[read online pdf] At Home in the Universe: The Search for the Laws of Self-Organization and ComplexityAuthor Stuart Kauffman – Albawater.co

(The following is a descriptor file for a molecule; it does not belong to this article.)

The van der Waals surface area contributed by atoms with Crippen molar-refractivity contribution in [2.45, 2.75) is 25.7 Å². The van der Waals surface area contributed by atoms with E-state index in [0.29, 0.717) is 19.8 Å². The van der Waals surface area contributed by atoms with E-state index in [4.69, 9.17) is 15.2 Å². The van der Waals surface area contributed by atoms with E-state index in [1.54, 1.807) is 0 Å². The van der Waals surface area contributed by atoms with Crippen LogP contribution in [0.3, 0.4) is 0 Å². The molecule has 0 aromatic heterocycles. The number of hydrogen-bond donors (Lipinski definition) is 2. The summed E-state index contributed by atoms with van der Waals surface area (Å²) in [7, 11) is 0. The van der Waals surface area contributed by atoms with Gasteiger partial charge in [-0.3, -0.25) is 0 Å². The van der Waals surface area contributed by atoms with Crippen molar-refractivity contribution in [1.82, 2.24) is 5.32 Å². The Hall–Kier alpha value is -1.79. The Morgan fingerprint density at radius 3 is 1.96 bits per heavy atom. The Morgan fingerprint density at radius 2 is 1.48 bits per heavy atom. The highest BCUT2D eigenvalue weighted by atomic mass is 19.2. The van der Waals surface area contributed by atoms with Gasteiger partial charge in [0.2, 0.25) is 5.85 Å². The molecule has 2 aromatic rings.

A major scientific revolution has begun, a new paradigm that rivals Darwin s theory in importance At its heart is the discovery of the order that lies deep within the most complex of systems, from the origin of life, to the workings of giant corporations, to the rise and fall of great civilizations Andthan anyone else, this revolution is the work of one man, Stuart Kauffman, a MacArthur Fellow and visionary pioneer of the new science of complexity Now, in At Home in the Universe, Kauffman brilliantly weaves together the excitement of intellectual discovery and a fertile mix of insights to give the general reader a fascinating look at this new science and at the forces for order that lie at the edge of chaos We all know of instances of spontaneous order in nature an oil droplet in water forms a sphere, snowflakes have a six fold symmetry What we are only now discovering, Kauffman says, is that the range of spontaneous order is enormously greater than we had supposed Indeed, self organization is a great undiscovered principle of nature But how does this spontaneous order arise Kauffman contends that complexity itself triggers self organization, or what he calls order for free, that if enough different molecules pass a certain threshold of complexity, they begin to self organize into a new entity a living cell Kauffman uses the analogy of a thousand buttons on a rug join two buttons randomly with thread, then another two, and so on At first, you have isolated pairs later, small clusters but suddenly at around the th repetition, a remarkable transformation occurs much like the phase transition when water abruptly turns to ice and the buttons link up in one giant network Likewise, life may have originated when the mix of different molecules in the primordial soup passed a certain level of complexity and self organized into living entities if so, then life is not a highly improbable chance event, but almost inevitable Kauffman uses the basic insight of order for free to illuminate a staggering range of phenomena We see how a single celled embryo can grow to a highly complex organism with over two hundred different cell types We learn how the science of complexity extends Darwin s theory of evolution by natural selection that self organization, selection, and chance are the engines of the biosphere And we gain insights into biotechnology, the stunning magic of the new frontier of genetic engineering generating trillions of novel molecules to find new drugs, vaccines, enzymes, biosensors, andIndeed, Kauffman shows that ecosystems, economic systems, and even cultural systems may all evolve according to similar general laws, that tissues and terra cotta evolve in similar ways And finally, there is a profoundly spiritual element to Kauffman s thought If, as he argues, life were bound to arise, not as an incalculably improbable accident, but as an expected fulfillment of the natural order, then we truly are at home in the universe Kauffman s earlier volume, The Origins of Order, written for specialists, received lavish praise Stephen Jay Gould called it a landmark and a classic And Nobel Laureate Philip Anderson wrote that there are few people in this world who ever ask the right questions of science, and they are the ones who affect its future most profoundly Stuart Kauffman is one of these In At Home in the Universe, this visionary thinker takes you along as he explores new insights into the nature of life